This Southern-fried country ballad was written by George McCorkle, guitarist for the Marshall Tucker Band. Set during the California gold rush, it tells the story of a family that sets out from their home in Carolina looking to strike it rich. The singer ends up getting shot dead, and his widow is left with a worthless claim.
When George McCorkle wrote this song, he knew Charlie Daniels was working on an album called Fire on the Mountain, and was hoping Daniels would record it. Daniels liked the song and helped out by playing fiddle on the track, but he decided not to record it as he felt it didn't fit in with the rest of his album, which was released in 1974.
Daniels was a frequent Marshall Tucker collaborator, having been "blown away" by their performance when he first saw them onstage.
This was the first song George McCorkle brought to the band. "It wasn't really a thought-out song," he said in an interview with Craig Cumberland. "Me and my brother came up with the intro to it. The two of us were just playin' acoustics and that little hook line just came up from me and him sitting around playing."
Toy Caldwell played steel guitar on this track, but according to McCorkle, he played it out of tune because he had just recently bought the instrument and didn't know how to tune it properly.
The flute on this song comes courtesy of the band's multi-instrumentalist Jerry Eubanks.
A common point of confusion is "Where's Marshall Tucker?" There is no actual such person in the band; they got the name off the key to the door to the warehouse they rented to practice in. Marshall Tucker was the person who had rented the warehouse before them and his name was still inscribed on the key. Just think, they could have named their band "Yale" or "Master Lock!"
This was The Marshall Tucker Band's second-highest hit, the highest being "Heard It In A Love Song." It was also one of their only two Top 40 hits.
Rd from Can.Toy Caldwell wrote a bulk of Marshal Tucker's material but this is definitely a George McCorkle song. Doug Gray delivers another outstanding vocal.
Kyle from Pacific NorthwestFire on the Mountain was actually written by George McCorkle. Doug Gray, however, sang the song.
Colton from Concord, CaThis is one of the best songs I've ever heard in my life. The Marshall Tucker Band is one my most favorite bands. I like pretty much every song I've ever heard by them, and they have very many. This song however since I first discovered them was an instant tear jerker for me. It's one of a very few songs that no matter how many times I hear it, still brings tears to my eyes. The story of a man that heads west with his family in search of a heavenly land of unlimited fortune, - only to end up toiling in the dirt before losing his life over the greed for a worthless gold claim - is the typical experience of the many people caught up in the many 19th century American gold rushes. I like to think it's about CA since I've grown up in gold country, but it is probably about an earlier gold rush closer to Carolina. The pioneers who tamed the west for America are rarely appreciated for the mammoth hardships they had to overcome to make it the way it is today. This song shows u a rare glimpse of the REAL "Wild West", an unforgiving lawless land ruled by greed and corruption, a place that often brought out man's evil side, but is a testament to our ability with hope to overcome anything. Most importantly this song allows us a powerful taste of some of the emotions they must have experienced.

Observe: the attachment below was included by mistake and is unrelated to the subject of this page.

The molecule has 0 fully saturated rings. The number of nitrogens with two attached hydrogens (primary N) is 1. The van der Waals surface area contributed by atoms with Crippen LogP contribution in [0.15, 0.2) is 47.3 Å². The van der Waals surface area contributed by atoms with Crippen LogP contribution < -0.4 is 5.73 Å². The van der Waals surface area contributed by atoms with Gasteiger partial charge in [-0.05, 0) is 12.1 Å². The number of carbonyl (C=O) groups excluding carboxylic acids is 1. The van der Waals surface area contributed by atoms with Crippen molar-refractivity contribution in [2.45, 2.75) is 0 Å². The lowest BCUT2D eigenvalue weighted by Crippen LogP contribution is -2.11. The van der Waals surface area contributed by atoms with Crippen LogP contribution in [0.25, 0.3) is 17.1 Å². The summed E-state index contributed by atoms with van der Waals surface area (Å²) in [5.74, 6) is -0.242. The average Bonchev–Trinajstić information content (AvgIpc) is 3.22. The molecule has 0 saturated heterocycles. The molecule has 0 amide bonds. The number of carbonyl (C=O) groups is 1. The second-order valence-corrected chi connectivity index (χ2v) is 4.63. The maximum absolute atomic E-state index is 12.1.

Bill from Pensacola, Fl"The last verse of the song makes no sense. It talks about how the singer got killed. But if he's dead, how can he still be singing?" Joshua thats the beauty of songs and poetry, the story can escape boundaries and dimensions. The singer can be here one minute and on another plane next as the story goes along. a lot of folk songs do this. It tells the whole story. and is sung about later by someone else, but still from the first person perspective. Most of MTB songs tell a story.
Dan from Winthrop, MaMarshall Tucker was a blind piano tuner who rented the warehouse before the band.
Scott from Dahlonega, GaToy Caldwell wrote many great songs. But Im pretty sure bandmate George McCorkle wrote this one.
Abe Celik from Fairfield Glade, TnIts great living in the TN mountains.
Joshua from New Berlin, WiThe last verse of the song makes no sense. It talks about how the singer got killed. But if he's dead, how can he still be singing?